Double Edge: CDK2AP1 in Cell-cycle Regulation and Epigenetic Regulation.

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Public Summary:
In this review, we have examined several lines of evidence demonstrating the significance of cell-cycle regulatory mechanisms in cancer development as well as in stem cell maintenance and differentiation. It is generally considered that cancer cells are quite different from stem cells, since they are generated from fully differentiated cells. However, two important cellular and molecular similarities between cancer cells and stem cells provide scientific justification for how studying stem cell models can be beneficial in understanding cancer biology. First, cancer cells share many molecular pathways that are important in the maintenance and differentiation of stem cells. Second, evidence supports that genesis of cancer cells may involve a de-differentiation process, which eventually causes terminally differentiated cellular phenotypes to revert to a stem-cell-like state. This involves reactivation or inactivation of key molecular and cellular pathways that resemble those in stem cells. In addition, the emerging concept of cancer stem cells provides us with sufficient justification to use stem cells as a proper experimental model to understand the mechanism of the genesis and development of cancers. As reviewed in this article, CDK2AP1 is involved in both cancer development and stem cell fate. Moreover, CDK2AP1 is emerging as one of the key molecules involved in the interplay between cell-cycle regulation and epigenetic regulation. CDK2AP1 may potentially be regulating molecular networks, rendering mutual intra-regulatory influences. It is intriguing that a given cell-cycle regulator, such as CDK2AP1, has a dual role in cell-cycle and epigenetic control.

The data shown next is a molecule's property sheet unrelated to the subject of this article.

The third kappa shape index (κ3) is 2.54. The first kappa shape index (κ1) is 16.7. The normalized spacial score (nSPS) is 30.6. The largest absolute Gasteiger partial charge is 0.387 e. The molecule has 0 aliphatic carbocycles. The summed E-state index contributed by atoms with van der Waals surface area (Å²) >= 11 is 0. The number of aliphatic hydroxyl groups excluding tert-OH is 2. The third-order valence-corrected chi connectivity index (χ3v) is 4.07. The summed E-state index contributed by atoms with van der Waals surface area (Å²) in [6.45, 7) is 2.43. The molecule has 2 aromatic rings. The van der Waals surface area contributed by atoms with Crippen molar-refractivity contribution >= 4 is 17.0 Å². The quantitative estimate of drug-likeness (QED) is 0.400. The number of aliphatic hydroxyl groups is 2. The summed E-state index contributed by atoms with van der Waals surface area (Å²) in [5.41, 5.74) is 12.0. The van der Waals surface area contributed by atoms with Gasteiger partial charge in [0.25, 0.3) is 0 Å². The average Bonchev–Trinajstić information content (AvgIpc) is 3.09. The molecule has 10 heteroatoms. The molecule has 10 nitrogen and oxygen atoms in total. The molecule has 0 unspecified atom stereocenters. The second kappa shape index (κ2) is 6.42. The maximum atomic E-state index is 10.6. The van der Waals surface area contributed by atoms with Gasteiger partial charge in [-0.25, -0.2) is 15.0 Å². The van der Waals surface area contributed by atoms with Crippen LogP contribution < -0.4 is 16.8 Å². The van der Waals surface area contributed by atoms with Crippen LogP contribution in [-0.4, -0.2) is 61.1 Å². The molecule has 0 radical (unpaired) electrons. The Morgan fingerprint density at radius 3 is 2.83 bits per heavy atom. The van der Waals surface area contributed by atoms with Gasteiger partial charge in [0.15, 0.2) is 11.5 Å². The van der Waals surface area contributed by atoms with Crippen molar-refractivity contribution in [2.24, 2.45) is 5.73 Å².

Scientific Abstract:
Cancer research has been devoted toward an understanding of the molecular regulation and functional significance of cell-cycle regulators in the pathogenesis and development of cancers. Cyclin-dependent Kinase 2-associated Protein 1 (CDK2AP1) is one such cell-cycle regulator, originally identified as a growth suppressor and a prognostic marker for human oral/head and neck cancers. Functional importance and the molecular mechanism of CDK2AP1-mediated cell-cycle regulation have been documented over the years. Recent progress has shown that CDK2AP1 is a competency factor in embryonic stem cell differentiation. Deletion of CDK2AP1 leads to early embryonic lethality, potentially through altered differentiation capability of embryonic stem cells. More intriguingly, CDK2AP1 exerts its effect on stem cell maintenance/differentiation through epigenetic regulation. Cancer cells and stem cells share common cellular characteristics, most prominently in maintaining high proliferative potential through an unconventional cell-cycle regulatory mechanism. Cross-talk between cellular processes and molecular signaling pathways is frequent in any biological system. Currently, it remains largely elusive how cell-cycle regulation is mechanistically linked to epigenetic control. Understanding the molecular mechanism underlying CDK2AP1-mediated cell-cycle regulation and epigenetic control will set an example for establishing a novel and effective molecular link between these two important regulatory mechanisms.